Mesmerizing Shots From Close-Up Photographer of the Year 2021 Explore the Tiny World
Pål Hermansen won this year’s title for a beautiful picture of insects discovered in a defective lamp in his house in Norway
Founded in 2018 by photojournalists Tracy and Dan Calder, Close-Up Photographer of the Year is an annual competition that has become a brilliant showcase for macro photography. Close-Up Photographer of the Year 2021 has announced its winners and the shots are absolutely spectacular.
Now in its third year, the contest is organized in associated with Affinity Photo to encourage photographers to explore and enjoy the smallest wonders of nature. Over 9,000 photographers from 56 countries submitted their photographs for the contest.
Here are some of the most mesmerizing images from the Close-Up Photographer of the Year 2021 that explore the tiny world around us.
Light Trap: These insects were found by the photographer inside a defective lamp outside his home, which had acted as a light trap, encapturing the diverse insect world inside it.
This mole cricket looks like a scary alien that has come to invade your home planet.
Hornet Hunt: Liometopum ants that live in large colonies on huge trees are working in unison to hunt this hornet.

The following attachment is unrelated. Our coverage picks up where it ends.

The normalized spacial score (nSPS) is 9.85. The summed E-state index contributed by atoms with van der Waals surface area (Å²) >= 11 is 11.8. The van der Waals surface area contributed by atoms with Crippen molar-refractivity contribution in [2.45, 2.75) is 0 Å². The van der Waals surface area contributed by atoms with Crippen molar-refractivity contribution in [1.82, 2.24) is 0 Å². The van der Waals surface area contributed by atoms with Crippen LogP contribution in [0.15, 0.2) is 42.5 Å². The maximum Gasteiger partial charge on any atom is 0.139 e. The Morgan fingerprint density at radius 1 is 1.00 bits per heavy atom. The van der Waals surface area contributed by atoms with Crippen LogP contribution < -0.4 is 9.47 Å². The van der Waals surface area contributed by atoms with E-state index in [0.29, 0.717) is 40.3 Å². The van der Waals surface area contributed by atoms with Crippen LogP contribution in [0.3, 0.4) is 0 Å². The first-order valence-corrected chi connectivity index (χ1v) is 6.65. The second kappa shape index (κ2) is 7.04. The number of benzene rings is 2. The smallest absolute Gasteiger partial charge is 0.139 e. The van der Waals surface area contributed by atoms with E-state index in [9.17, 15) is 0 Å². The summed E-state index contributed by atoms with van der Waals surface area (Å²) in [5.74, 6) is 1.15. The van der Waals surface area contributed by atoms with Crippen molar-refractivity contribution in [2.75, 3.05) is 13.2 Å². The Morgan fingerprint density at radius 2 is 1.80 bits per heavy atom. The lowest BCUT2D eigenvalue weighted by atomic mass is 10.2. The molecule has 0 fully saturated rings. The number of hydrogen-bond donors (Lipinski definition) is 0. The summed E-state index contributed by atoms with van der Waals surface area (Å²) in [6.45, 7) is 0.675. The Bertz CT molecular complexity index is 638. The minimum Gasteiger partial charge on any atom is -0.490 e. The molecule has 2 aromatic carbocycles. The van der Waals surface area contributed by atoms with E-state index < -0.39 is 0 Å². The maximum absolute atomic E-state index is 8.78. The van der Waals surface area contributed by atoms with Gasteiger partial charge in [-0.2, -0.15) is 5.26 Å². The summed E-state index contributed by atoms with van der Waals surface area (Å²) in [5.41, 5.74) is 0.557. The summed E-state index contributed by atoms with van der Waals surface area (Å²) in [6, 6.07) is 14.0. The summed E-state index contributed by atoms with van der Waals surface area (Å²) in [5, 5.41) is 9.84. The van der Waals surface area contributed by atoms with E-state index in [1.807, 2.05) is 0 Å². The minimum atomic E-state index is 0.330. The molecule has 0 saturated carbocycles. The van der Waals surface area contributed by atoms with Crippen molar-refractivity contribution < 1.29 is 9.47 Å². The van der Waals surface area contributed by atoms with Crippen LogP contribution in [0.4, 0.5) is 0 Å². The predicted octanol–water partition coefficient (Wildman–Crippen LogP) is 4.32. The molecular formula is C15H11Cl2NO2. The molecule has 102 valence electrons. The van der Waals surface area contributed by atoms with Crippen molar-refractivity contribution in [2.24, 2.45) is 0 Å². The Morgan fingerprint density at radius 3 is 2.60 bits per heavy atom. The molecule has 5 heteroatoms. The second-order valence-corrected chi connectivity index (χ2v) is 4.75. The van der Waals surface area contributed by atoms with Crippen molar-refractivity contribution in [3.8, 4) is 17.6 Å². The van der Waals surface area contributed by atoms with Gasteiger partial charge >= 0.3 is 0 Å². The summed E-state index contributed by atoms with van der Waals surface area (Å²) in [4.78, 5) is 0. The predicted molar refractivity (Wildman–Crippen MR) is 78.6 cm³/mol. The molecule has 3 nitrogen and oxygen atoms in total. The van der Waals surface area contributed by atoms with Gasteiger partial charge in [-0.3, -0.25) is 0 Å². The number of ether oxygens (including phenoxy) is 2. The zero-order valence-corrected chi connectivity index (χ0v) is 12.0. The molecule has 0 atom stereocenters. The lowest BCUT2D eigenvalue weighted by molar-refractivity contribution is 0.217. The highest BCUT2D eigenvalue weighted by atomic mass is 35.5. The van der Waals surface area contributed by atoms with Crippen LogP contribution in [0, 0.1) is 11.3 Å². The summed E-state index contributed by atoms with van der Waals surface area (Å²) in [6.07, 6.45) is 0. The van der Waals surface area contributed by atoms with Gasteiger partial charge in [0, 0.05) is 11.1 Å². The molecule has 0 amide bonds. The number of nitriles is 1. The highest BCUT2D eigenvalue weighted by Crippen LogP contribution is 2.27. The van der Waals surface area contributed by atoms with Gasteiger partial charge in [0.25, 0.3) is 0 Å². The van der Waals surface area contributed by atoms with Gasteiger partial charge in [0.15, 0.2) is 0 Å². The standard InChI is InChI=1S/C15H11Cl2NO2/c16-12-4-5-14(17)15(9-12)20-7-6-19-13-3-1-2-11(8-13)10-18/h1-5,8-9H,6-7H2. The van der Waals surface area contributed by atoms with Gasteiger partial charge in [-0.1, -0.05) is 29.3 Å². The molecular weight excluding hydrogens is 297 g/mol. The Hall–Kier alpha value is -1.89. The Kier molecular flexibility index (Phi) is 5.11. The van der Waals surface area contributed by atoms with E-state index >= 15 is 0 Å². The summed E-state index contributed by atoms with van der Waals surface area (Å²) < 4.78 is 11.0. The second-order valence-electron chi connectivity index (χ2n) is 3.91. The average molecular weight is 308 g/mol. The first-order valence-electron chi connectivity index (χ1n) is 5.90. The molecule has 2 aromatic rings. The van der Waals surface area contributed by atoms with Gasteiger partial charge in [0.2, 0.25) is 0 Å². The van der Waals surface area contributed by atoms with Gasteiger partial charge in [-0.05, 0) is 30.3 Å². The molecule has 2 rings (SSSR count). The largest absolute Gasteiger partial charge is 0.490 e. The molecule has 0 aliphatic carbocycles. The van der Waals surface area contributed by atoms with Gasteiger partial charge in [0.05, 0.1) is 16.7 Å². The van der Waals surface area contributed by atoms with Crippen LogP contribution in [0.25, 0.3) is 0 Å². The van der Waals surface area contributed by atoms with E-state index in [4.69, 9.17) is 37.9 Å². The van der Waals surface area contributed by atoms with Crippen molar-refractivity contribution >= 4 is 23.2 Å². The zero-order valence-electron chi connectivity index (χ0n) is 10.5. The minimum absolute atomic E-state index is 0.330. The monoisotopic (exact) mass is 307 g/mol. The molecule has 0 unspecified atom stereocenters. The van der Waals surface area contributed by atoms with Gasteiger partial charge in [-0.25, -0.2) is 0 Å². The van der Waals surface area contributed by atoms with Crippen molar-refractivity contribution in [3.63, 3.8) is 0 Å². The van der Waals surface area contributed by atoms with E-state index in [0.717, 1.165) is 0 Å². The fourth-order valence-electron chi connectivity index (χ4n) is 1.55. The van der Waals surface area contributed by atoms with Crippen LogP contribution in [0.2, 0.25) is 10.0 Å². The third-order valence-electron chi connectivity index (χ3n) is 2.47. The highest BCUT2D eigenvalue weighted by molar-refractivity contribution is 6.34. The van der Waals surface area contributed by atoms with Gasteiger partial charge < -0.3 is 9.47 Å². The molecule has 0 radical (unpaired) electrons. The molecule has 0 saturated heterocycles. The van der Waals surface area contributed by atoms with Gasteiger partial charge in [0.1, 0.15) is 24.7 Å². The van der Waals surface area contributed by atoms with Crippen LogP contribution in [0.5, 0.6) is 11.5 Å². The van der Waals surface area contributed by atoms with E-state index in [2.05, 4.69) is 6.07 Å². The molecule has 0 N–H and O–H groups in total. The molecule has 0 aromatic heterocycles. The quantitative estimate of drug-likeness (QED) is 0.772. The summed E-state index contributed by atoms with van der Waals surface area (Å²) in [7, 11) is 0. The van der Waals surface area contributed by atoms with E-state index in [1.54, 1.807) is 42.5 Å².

Captured during a night hike, this cockroach is illuminated in refracting light as a bracket fungus released masses of spores.
An opilione aka harvestman is captured moving along a dry twig in a small hollow created by a landslide. The long legs of the creature guide it in the dark.
Two secret toad-head agamas fight over territory in Kalmykia, Russia.
The photographer took this mesmerizing shot of the feet of a hanging upside-down lesser horseshoe bat in an abandoned mine of Börzsöny Hills in Hungary.
Death Wish: This beetle seems to be having a death wish to toy with this aspis viper.
Titled “Holly Parachute,” this image captures Holly Parachute fungi growing on a dead holly leaf.
This finalist picture in the Underwater category shows a close view of a larval wonderpus octopus.
This image of Lachnum niveum, tiny cuplike fungi, capturing water droplets in hairs on its stem, won the photographer the second prize in the Plants and Fungi category.
An octopus takes refuge in a large Pinna nobilis shell to create its den and protect itself from predators.
The Mating Ritual: All species of the Animal Kingdom have different mating rituals. Take this pair of damselflies for instance – in which “the female climbs down deep in the water while the male clasps the neck of the female with a special organ on the tip of its tail.”
“Damsel in Dinner” – A dead damselfly floats on the surface of the water as a nymph of a water strider feasts on its corpse.
Crashing Waves: Using a colorful glass bottle, microlens and natural daylight, the photographer was able to capture the crashing waves and brewing storm on the dramatic sea in an abstract form.
An inhabitant of the freshwater environment, this green algae Spirogyra has its chloroplast shaped as fascinating spirals, which are stained with fluorescent dyes on some parts for the picture.
Seems like somebody is playing peek-a-boo with its buddies while enjoying the lovely weather of Cornwall, England.
Natural Hiders: Camouflaged in an agricultural area, this hare is almost invisible on the first look at this picture.
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